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    Strömmen
    (2022) Wibeck, Robert; Chalmers tekniska högskola / Institutionen för arkitektur och samhällsbyggnadsteknik (ACE); Chalmers University of Technology / Department of Architecture and Civil Engineering (ACE); Ekegren, Mikael; Ekegren, Mikael
  • Post
    Trädgård på hårdmark?
    (2022) Wäli, Karolina; Chalmers tekniska högskola / Institutionen för arkitektur och samhällsbyggnadsteknik (ACE); Chalmers University of Technology / Department of Architecture and Civil Engineering (ACE); Ekegren, Mikael; Ekegren, Mikael
  • Post
    Mellan kaj och park
    (2022) Olsson, Minna; Chalmers tekniska högskola / Institutionen för arkitektur och samhällsbyggnadsteknik (ACE); Chalmers University of Technology / Department of Architecture and Civil Engineering (ACE); Ekegren, Mikael; Ekegren, Mikael
  • Post
    Brittsommar
    (2022) Mattsson, Tove; Chalmers tekniska högskola / Institutionen för arkitektur och samhällsbyggnadsteknik (ACE); Chalmers University of Technology / Department of Architecture and Civil Engineering (ACE); Ekegren, Mikael; Ekegren, Mikael
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    Boulevardisation as a tool to reduce barrier effects from transport infrastructure: a case study of the planned Dag Hammarskjöld boulevard
    (2022) Lindblad, Henrik; Nord, Arvid; Chalmers tekniska högskola / Institutionen för arkitektur och samhällsbyggnadsteknik (ACE); Gil, Jorge; Drefelt, Mathias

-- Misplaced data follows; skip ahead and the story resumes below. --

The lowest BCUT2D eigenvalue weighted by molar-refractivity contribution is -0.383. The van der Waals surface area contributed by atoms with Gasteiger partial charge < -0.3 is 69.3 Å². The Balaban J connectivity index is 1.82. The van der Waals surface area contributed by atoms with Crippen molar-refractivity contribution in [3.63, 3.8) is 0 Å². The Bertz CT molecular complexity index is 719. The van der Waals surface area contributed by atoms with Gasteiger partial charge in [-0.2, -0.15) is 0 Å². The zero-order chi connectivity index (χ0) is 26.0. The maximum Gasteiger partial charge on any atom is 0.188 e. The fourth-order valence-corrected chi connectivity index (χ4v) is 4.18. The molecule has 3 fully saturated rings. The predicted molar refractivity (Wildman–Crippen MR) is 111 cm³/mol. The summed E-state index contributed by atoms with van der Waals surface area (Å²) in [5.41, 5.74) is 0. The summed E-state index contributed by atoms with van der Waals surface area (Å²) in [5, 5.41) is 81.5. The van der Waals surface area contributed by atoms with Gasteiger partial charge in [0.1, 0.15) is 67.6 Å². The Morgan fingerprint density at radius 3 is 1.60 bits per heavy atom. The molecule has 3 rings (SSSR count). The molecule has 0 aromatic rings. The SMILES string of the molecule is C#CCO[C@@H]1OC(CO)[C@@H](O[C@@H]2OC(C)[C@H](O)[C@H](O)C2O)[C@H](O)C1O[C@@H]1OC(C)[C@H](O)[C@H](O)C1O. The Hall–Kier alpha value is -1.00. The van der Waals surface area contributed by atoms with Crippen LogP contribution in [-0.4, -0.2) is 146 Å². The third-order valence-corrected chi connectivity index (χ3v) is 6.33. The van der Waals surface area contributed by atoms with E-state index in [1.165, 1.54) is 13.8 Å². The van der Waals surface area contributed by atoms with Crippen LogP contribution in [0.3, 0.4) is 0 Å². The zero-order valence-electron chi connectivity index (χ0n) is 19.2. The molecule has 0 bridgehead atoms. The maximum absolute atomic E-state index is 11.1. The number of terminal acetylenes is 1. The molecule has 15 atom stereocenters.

Dag Hammarskjöldsleden is a multi-lane freeway stretching from Linnéplatsen to the interchange Jänrbrottsmotet in Gothenburg, Sweden. The city of Gothenburg wants to rebuild it into a boulevard, with one of the purposes to reduce barrier effects, hence making it a more attractive area to live in. Reduced accessibility and increased travel times to services and workplaces are examples of direct barrier effects. Job van Eldijk has created a conceptual model describing these barrier effects. In this thesis, the suitability of boulevardisation of transport infrastructure as a means to reduce barrier effects for pedestrians and cyclists is studied, using the Dag Hammarskjöld boulevard project as a case study. A geographic model of the area around Dag Hammarskjöldsleden was created with GIS and quantitative indicators were used to assess the extent of barrier effects under different scenarios. Four scenarios were created with different street networks, residential development and distribution of facilities: 0 - how the area looks today, A - how the area would look with a boulevard design only, B - how the area will look with the planned new urban development only, and C - how the area would look with both the future urban development and a boulevard design, which also represents the design the municipality proposes. Five barrier effects indicators were calculated for each scenario: choice of a facility of given category, facilities’ catchment area, proximity to a facility category, Betweenness, and Detour factor. By comparing the indicator analyses for scenarios 0 & A, it can be concluded that the boulevardisation of Dag Hammarskjöldsleden, without further urban development, would have limited effect on the barrier effects, due to the lack of demand for crossing the road today because of the absence of activities on the east side. The comparisons between scenario B & C, which included increased urban development, indicates that the boulevardisation would have a significant effect on the southern and middle sections of the studied area. It is especially addition of new crossing facilities that improves the accessibility in these areas, hence reducing the barrier effects.